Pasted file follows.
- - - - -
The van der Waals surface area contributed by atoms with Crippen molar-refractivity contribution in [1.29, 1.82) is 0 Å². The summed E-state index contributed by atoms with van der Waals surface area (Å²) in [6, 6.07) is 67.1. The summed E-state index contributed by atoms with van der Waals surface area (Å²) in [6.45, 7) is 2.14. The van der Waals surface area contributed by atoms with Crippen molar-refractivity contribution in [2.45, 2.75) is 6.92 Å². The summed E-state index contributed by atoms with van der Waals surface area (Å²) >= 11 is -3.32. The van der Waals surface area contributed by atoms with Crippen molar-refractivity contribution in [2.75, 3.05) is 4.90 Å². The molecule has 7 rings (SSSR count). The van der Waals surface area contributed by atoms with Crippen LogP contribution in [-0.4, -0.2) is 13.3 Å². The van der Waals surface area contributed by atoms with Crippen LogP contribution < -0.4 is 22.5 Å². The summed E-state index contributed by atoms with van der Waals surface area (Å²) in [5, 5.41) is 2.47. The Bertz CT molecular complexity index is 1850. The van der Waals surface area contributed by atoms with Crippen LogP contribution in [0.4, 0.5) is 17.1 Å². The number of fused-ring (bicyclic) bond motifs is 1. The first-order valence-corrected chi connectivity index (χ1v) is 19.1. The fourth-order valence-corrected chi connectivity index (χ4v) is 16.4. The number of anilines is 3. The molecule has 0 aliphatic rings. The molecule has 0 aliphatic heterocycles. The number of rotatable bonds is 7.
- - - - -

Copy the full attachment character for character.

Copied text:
The van der Waals surface area contributed by atoms with Crippen molar-refractivity contribution in [1.29, 1.82) is 0 Å². The summed E-state index contributed by atoms with van der Waals surface area (Å²) in [6, 6.07) is 67.1. The summed E-state index contributed by atoms with van der Waals surface area (Å²) in [6.45, 7) is 2.14. The van der Waals surface area contributed by atoms with Crippen molar-refractivity contribution in [2.45, 2.75) is 6.92 Å². The summed E-state index contributed by atoms with van der Waals surface area (Å²) >= 11 is -3.32. The van der Waals surface area contributed by atoms with Crippen molar-refractivity contribution in [2.75, 3.05) is 4.90 Å². The molecule has 7 rings (SSSR count). The van der Waals surface area contributed by atoms with Crippen LogP contribution in [-0.4, -0.2) is 13.3 Å². The van der Waals surface area contributed by atoms with Crippen LogP contribution < -0.4 is 22.5 Å². The summed E-state index contributed by atoms with van der Waals surface area (Å²) in [5, 5.41) is 2.47. The Bertz CT molecular complexity index is 1850. The van der Waals surface area contributed by atoms with Crippen LogP contribution in [0.4, 0.5) is 17.1 Å². The number of fused-ring (bicyclic) bond motifs is 1. The first-order valence-corrected chi connectivity index (χ1v) is 19.1. The fourth-order valence-corrected chi connectivity index (χ4v) is 16.4. The number of anilines is 3. The molecule has 0 aliphatic rings. The molecule has 0 aliphatic heterocycles. The number of rotatable bonds is 7.